“The official student newspaper of the University of Colorado at Colorado Springs.”
OSA asks students to donate Avalon Manly firstname.lastname@example.org The Office of Student Activities (OSA) has presented a challenge this month for students to donate cans of nonperishable food or money to Care and Share, a local food bank that serves the Pikes Peak Region. This challenge is the first of what OSA plans to be a monthly occurrence. “We’ve got some events that are becoming tradition,” explained OSA Advertising and Marketing Manager Nic Hostetter. “So we thought we’d try something new.” Each month, OSA will present a new challenge to the student
body. Some, like this month’s partnership with Care and Share, will focus on charitable contributions to the community; others, like the pumpkin-carving contest next month, will be more about fun and friendly competition. Students can compete individually or in teams; each person receives five points just for competing, and the person or team that donates the most cans or money (with $1 equaling two cans) will receive bonus points. Winning teams will be forced to divvy up the bonus points amongst themselves in order to award them to individuals. The person with the most points at the end of the year will receive an iPad as a prize. The person who wins this month’s challenge will be award-
Inside this issue...
September 7 to September 13 [Volume 35; Issue 2]
ed a plaque in the ROAR office, as well as two tickets to the formal and dinner for two at the Melting Pot. The second and third place winners will also receive prizes. Hostetter anticipates much club involvement, and hopes that housing will present competing teams, as well. All cans must be turned into OSA by 5 p.m. on Sept. 15. There are no restrictions on how cans are to be obtained and creative collecting is encouraged – though OSA Event Coordinator Denise Perez advised, “Don’t rob a store.” To sign up for the challenge either individually or as a team, visit OSA, in the rear of the ROAR office, or contact Nic Hostetter at email@example.com. S
UCCS alumnus Leftmore set to perform in the Springs (page 4)
Raising the Bar
Downtowns can be dangerous. I once watched a SWAT team escape like wasps into an approaching swarm of students on State Street in downtown Madison, Wisconsin. Really old glass doors were all that separated me from a disturbing display of violence. Downtown Colorado Springs differs from many strictly college towns because the majority of the bar crowd are not students. When bar hopping on Tejon on a Saturday night, students are confronted by a mostly older crowd. Yet, fun can still be had and danger minimized with a little preemptive knowledge (or a handy guide, like the one on pages 6 and 7). For you under-agers, dancing, live music and members of the opposite sex are all examples of nonalcoholic things to be enjoyed at the bar. But things can still get rough, depending on the bar, so watch your asses.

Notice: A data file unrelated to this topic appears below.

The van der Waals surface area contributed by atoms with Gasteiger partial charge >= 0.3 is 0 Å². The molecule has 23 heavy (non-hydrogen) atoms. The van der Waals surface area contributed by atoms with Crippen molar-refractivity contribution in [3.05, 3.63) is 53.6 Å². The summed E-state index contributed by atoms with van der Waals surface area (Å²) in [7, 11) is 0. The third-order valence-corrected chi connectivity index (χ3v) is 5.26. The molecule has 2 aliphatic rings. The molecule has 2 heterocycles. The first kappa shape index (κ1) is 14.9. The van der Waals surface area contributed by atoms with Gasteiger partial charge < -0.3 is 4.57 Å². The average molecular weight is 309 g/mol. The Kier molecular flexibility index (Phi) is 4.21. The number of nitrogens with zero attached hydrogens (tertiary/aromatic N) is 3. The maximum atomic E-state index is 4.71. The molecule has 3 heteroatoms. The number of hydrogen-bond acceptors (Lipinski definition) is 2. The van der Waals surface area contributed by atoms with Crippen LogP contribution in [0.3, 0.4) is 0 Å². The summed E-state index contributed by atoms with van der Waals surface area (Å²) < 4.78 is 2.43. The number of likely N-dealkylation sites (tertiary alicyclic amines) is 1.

“The Last Exorcism” leaves a lasting impression (page 8)
Accessibility on campus in need of change Catherine Jensen firstname.lastname@example.org UCCS has failed, on countless occasions, to adhere to ADA standards here on campus. As explained by Disability Services, the hill leading to the Event Center is just one example of the campus’s inaccessibility. Although construction was done on the hill this summer, it still isn’t where it needs to be, said Ida Dilwood, Director of Disability Services here on campus. “The grade is impossible to fix because of the way the buildings around it have been constructed,” she said. In order to get to Dwire, Main Hall and Disability Services, students unable to climb the hill must navigate the Event Center to find an elevator connecting to a much-needed ramp. “The ramp is a valu-
able addition for everyone because in the winter, the hill can be treacherous,” said Dilwood. Disability Services is also responsible for the side walk surrounding Public Safety. After noticing students forced to use the street to access Public Safety and the Health Center located on the first floor of campus’ parking garage, Disability Services brought the issue forward. The city provided the funds necessary to ensure a safe, easy to access sidewalk was installed. In addition to misconceptions of ADA standards, there is much to learn about people with disabilities. The majority of students have what Dilwood refers to as, “hidden disabilities.” These can be learning, psychological or systematic. Visible disabilities include physical, such as be-